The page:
4. A short reach of about an hour will bring you to beautiful Marina Cay and a romantic story, the stuff of legend. A pioneering writer, Robb White, bought the island in 1937 and slowly but surely, with the help of wife, Rodie, built a sturdy little one-room cottage on the summit. In those days, the BVI existed on subsistence farming and fishing; there were few tourists. The couple existed on the ocean’s bounty; Robb would ask Rodie what she would like for dinner and then would dive the extensive surrounding reef and bring back a snapper, grouper or lobster; whatever was her wish. The couple’s lifestyle inspired White to write Two on the Isle, and Our Virgin Island, later to become a popular movie starring Sidney Poitier and John Cassavetes. Check it out and have a Pusser’s Painkiller at the beach bar.

5. The Baths is now on everyone’s list of must-do adventures with the unique trails through the granite, house-sized boulders. But the nearby island of Fallen Jerusalem has the same topography, and the tiny anchorage with only two mooring balls offers quiet seclusion. Sailing northeast in the lee of Virgin Gorda you’ll come to Mountain Point, where the diving and snorkelling are excellent. Wild goats can sometimes be seen scrambling up the rocky cliffs whilst turtles swim beneath the waves.

6. Your next stop will likely be Virgin Gorda’s North Sound, and a good anchoring spot is off Prickly Pear Island or behind Colquhoun Reef in about 10-20 feet in a good holding bottom. Then you can dinghy to any one of the area’s bars and restaurants. This locale, known as the billionaire’s playground, offers all kinds of activities: Hiking on the hills around the Bitter End Yacht Club and Biras Creek Resort presents stunning views. For watersports lovers you can rent any number of water craft from the Bitter End Yacht Club or perhaps you’d like to try the exciting and increasingly popular kiteboarding.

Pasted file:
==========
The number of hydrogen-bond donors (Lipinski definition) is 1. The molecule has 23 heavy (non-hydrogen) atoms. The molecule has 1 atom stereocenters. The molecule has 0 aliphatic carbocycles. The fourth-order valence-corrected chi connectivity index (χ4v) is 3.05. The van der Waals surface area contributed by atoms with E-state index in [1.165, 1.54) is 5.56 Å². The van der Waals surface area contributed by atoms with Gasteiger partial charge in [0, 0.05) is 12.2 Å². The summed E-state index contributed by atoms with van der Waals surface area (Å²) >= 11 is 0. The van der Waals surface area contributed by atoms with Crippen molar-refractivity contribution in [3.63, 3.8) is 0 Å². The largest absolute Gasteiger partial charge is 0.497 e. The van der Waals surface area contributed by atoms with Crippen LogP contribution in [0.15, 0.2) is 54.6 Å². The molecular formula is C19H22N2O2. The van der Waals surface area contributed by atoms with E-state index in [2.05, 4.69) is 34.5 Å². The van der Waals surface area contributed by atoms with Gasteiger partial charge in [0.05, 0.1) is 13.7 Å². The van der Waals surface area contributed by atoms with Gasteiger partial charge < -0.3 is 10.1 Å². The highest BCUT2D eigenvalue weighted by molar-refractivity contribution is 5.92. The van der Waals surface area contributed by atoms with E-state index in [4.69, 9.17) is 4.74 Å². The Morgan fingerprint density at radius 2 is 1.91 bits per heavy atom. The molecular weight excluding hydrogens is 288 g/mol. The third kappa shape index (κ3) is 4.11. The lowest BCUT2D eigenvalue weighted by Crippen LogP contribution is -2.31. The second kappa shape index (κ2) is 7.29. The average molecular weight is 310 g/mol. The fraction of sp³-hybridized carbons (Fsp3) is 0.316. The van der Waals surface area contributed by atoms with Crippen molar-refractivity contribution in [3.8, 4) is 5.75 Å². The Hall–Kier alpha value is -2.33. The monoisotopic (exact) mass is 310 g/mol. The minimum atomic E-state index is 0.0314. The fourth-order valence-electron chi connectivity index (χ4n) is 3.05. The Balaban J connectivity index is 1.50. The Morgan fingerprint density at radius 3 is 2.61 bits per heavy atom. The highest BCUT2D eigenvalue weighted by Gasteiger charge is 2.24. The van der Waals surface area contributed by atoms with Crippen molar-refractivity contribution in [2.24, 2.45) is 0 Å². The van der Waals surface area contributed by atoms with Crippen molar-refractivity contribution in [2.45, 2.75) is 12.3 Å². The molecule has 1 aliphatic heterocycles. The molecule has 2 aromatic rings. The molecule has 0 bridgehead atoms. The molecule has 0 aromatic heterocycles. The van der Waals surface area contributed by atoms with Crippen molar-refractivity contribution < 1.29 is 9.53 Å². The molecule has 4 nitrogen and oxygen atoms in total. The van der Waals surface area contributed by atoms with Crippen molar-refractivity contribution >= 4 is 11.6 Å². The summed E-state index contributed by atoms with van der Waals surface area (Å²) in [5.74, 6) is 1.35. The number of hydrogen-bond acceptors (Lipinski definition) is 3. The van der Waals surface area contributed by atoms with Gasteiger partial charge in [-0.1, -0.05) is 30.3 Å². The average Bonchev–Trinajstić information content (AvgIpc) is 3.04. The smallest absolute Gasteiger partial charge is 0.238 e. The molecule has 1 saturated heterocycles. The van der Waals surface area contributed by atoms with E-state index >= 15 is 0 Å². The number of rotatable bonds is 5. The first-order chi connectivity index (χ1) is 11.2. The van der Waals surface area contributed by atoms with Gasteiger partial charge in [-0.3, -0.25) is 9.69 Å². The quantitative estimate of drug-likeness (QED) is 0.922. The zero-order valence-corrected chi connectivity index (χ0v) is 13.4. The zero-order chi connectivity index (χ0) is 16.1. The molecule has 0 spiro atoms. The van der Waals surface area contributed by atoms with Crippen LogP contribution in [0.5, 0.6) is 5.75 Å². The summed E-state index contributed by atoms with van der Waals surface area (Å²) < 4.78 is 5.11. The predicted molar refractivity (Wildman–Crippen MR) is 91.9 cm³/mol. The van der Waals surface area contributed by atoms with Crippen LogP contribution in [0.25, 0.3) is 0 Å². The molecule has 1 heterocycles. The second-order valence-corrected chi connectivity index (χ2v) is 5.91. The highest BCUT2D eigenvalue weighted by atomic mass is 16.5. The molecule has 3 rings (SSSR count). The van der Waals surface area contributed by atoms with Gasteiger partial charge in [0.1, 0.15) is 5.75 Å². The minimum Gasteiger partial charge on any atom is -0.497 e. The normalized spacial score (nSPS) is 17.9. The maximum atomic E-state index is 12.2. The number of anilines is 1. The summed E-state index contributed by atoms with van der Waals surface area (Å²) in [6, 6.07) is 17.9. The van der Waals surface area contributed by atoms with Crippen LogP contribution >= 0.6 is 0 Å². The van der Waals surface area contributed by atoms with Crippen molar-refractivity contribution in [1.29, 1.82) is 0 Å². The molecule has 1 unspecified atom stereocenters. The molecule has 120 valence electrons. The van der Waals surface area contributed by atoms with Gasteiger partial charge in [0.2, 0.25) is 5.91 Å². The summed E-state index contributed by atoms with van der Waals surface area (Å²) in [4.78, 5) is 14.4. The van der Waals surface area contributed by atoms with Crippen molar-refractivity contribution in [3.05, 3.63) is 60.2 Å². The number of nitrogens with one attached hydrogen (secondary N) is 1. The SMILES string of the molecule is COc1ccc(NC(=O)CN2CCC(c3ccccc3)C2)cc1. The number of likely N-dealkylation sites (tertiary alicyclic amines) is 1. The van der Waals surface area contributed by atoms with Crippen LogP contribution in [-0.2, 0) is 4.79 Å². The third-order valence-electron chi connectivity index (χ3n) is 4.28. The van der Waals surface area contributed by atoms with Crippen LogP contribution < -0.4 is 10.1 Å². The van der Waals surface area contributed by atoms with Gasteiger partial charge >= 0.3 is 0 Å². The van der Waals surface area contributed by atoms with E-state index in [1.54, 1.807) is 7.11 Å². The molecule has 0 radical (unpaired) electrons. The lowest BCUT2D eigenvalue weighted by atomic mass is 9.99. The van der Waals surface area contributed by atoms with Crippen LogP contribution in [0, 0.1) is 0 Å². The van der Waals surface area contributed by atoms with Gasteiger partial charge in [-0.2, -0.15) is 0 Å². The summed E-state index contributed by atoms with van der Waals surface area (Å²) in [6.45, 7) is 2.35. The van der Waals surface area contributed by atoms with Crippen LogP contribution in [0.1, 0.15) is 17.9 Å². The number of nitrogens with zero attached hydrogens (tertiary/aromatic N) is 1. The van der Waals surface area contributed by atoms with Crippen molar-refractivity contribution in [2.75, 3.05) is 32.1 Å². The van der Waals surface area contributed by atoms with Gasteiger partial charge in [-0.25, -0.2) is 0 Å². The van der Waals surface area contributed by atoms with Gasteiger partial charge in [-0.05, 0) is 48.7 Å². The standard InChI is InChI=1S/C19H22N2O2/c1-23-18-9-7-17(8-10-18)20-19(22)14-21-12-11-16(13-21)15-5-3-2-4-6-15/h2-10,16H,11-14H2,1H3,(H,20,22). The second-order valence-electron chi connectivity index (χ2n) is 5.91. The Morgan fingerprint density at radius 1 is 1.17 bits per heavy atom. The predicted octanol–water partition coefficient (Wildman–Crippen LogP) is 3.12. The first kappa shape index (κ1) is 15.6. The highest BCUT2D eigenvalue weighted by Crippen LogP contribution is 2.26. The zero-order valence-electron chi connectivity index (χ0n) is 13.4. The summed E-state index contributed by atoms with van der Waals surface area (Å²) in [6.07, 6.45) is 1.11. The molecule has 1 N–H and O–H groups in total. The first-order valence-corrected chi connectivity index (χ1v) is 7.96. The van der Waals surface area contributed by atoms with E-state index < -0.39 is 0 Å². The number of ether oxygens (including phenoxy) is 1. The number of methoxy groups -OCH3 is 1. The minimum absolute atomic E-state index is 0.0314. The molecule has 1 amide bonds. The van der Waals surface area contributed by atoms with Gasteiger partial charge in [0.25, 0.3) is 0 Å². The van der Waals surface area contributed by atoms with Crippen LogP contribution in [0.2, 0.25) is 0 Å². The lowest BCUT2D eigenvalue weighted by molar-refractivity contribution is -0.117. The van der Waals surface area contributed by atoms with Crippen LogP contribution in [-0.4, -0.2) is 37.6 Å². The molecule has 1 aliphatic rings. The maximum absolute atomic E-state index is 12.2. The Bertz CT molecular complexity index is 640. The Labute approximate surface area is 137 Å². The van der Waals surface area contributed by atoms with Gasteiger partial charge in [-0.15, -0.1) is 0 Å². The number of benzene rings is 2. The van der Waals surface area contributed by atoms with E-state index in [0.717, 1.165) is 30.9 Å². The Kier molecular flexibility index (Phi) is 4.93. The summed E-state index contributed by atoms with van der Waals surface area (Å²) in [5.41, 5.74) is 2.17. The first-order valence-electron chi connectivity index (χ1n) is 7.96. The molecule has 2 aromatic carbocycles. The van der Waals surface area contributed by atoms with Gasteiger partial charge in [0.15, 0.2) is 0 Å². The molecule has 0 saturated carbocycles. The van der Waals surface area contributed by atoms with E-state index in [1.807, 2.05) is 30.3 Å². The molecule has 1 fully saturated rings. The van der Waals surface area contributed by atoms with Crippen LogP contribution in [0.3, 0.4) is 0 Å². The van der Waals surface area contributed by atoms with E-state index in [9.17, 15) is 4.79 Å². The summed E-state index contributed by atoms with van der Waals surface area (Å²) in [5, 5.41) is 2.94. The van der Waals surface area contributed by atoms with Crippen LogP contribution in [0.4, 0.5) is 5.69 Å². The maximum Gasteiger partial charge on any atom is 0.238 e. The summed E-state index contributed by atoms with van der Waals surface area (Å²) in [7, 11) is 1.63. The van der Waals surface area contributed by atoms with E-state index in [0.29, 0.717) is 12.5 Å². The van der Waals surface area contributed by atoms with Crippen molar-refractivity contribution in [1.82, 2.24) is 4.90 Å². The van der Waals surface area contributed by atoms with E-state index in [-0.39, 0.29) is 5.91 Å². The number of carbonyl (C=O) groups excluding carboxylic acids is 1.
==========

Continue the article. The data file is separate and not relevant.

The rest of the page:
7. Anegada is 13 miles to the north of Virgin Gorda. An exhilarating beam reach will likely be your point of sail, and vigilance is needed here. Favour the western point of the island before turning into the channel — it’s well-marked on the chart and in the guidebook. The island of Anegada is a good example of the geological diversity of the BVI. It’s a flat, coral island with miles of pristine sandy beaches, and it’s on everyone’s wish list to visit. Jump in an open-air island-style bus or rent scooters, perfect on this flat island, then head for one of the spectacular north side beaches. Anegada is famous for its lobster dinners; there are plenty of choices and the sunsets are mesmerising.

8. The sail from Anegada to Jost Van Dyke, with the wind at your back and the scenic delight of Tortola’s north shore to port verifies the quote that the ‘‘pleasure is in the journey.’’ Both Sandy Spit and Sandy Cay are delightful islets with good snorkelling on calm days. Both offer that feeling of ‘‘having arrived’’ in a Caribbean paradise; turquoise water, powdery sand beach and waving palms. Nearby is the popular attraction of the Bubbly Pool. In north swell weather a small opening in the rocky cliffs of Jost Van Dyke’s north-east coast allows water to be forced into a natural pool. The swirling, frothy Jacuzzi provides a playground for young and old. The delightful anchorage between Little Jost and the main island of Jost Van Dyke offers more tranquillity than the party venues at Great Harbour, Little Harbour and White Bay.

The BVI is an exceptional sailing vacation destination. The above is just a sampling of some of the archipelago’s many attractions that should whet the appetite of even the most apprehensive dreamer.

Experience BVI Digital Magazine

Peter Island Resort
Smith’s Gore
Cape Air